Toyota, Fiat Chrysler, Hyundai, Kia, Volkswagen and other major carmakers join General Motors in abandoning their support for former US President Trump. This is also an act to support and perhaps influence the Biden administration in setting new emission standards.
The carmakers, which also included Mitsubishi, Mazda and Subaru, organised in the US in the “Coalition for Sustainable Automotive Regulation” said in a joint statement they were withdrawing from an ongoing legal challenge to California’s emission-setting powers. They called it “a gesture of good faith and to find a constructive path forward” with President Joe Biden.
Donald Trump had tried to strip California and other states of the right to set their own emissions standards for cars. As the new US President Joe Biden wants to reverse Trump’s 2019 decision regarding California and enforce stricter emissions regulations across the US, now the economic players follow the President’s guidance.
The carmakers and the National Automobile Dealers Association said they were aligned “with the Biden administration’s goals to achieve year-over-year improvements in fuel economy standards,” Reuters reports.
Simultaneously, the auto group, also representing GM, Toyota, Volkswagen, Honda and others, also hope to have a say in new emission standards to be set. In their view, these “should achieve improvements in GHG (greenhouse gas) emissions roughly midway between current standards and those of the former Obama administration.” It remains to be seen what “midway” could look like while climate activists hope for the Obama standards if not tighter ones.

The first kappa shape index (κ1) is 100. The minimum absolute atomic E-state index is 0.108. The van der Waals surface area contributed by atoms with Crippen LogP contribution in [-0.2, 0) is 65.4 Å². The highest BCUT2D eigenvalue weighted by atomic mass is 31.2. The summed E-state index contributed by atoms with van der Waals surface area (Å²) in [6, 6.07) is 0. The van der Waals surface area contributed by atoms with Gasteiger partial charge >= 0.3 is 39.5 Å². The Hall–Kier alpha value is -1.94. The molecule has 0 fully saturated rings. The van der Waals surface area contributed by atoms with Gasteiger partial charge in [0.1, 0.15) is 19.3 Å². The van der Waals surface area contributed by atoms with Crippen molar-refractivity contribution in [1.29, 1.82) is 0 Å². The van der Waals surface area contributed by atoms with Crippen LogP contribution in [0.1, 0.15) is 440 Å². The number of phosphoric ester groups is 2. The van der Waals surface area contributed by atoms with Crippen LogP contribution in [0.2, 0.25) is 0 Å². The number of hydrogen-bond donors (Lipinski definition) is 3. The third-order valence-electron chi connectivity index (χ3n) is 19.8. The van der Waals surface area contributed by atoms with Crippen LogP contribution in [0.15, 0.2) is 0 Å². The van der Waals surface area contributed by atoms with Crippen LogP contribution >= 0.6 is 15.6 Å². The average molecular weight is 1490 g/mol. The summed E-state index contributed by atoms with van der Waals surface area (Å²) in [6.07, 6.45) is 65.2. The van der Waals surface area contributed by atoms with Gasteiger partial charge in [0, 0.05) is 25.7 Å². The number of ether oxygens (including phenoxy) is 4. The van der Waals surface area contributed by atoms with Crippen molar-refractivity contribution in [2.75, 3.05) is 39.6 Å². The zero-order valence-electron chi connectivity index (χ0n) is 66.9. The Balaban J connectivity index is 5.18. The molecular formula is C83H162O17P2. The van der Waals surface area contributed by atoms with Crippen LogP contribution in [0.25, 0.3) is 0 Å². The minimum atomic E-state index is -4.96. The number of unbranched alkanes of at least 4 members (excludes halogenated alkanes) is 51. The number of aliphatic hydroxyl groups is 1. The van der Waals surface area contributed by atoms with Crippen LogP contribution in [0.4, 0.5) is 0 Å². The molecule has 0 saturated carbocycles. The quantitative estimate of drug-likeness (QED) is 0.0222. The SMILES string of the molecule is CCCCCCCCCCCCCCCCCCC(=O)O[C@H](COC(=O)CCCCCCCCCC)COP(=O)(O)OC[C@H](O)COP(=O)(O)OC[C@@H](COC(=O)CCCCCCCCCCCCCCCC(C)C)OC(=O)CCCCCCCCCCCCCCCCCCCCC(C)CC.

Ford, Honda, VW and BMW in July 2019 struck a voluntary agreement with California on reducing vehicle emissions that were less stringent than rules previously adopted under Obama but higher than Trump’s rollback, Reuters points out. Volkswagen, Volvo and others had followed to join the agreement with CARB in August last year. The deal had given carmakers an extra year to reach Obama-era greenhouse gas emissions targets while dropping yearly requirements to cut CO2 from roughly 4.7 per cent to about 3.7 per cent.
GM had revoked its support for Trump policies in November last year. The carmaker has since pledged to largely abandon the internal combustion engine by 2035. The new focus will be on ‘light-duty vehicles’. These are passenger cars and light commercial vehicles up to 3.8 tonnes, according to the US definition.
President Joe Biden has since built up momentum too. In his first days in office, he announced stricter emissions regulations and the government fleet’s electrification. He then issued an Executive Order to combat climate change, which is surprisingly ambitious. The White House can order Executives Orders to define mandatory state requirements for the executive agencies that affect the law.
The President formalised the approach to transition all government fleets to zero-emission vehicles, listing the United States postal service. Section 205 also includes the creation and holding of unionised jobs for the production of these vehicles. Earlier days had Biden declare tighter emission standards shortly after taking office. And, during the election campaign, Biden had already said he would invest two trillion dollars in climate protection in the first four years if he won the election.
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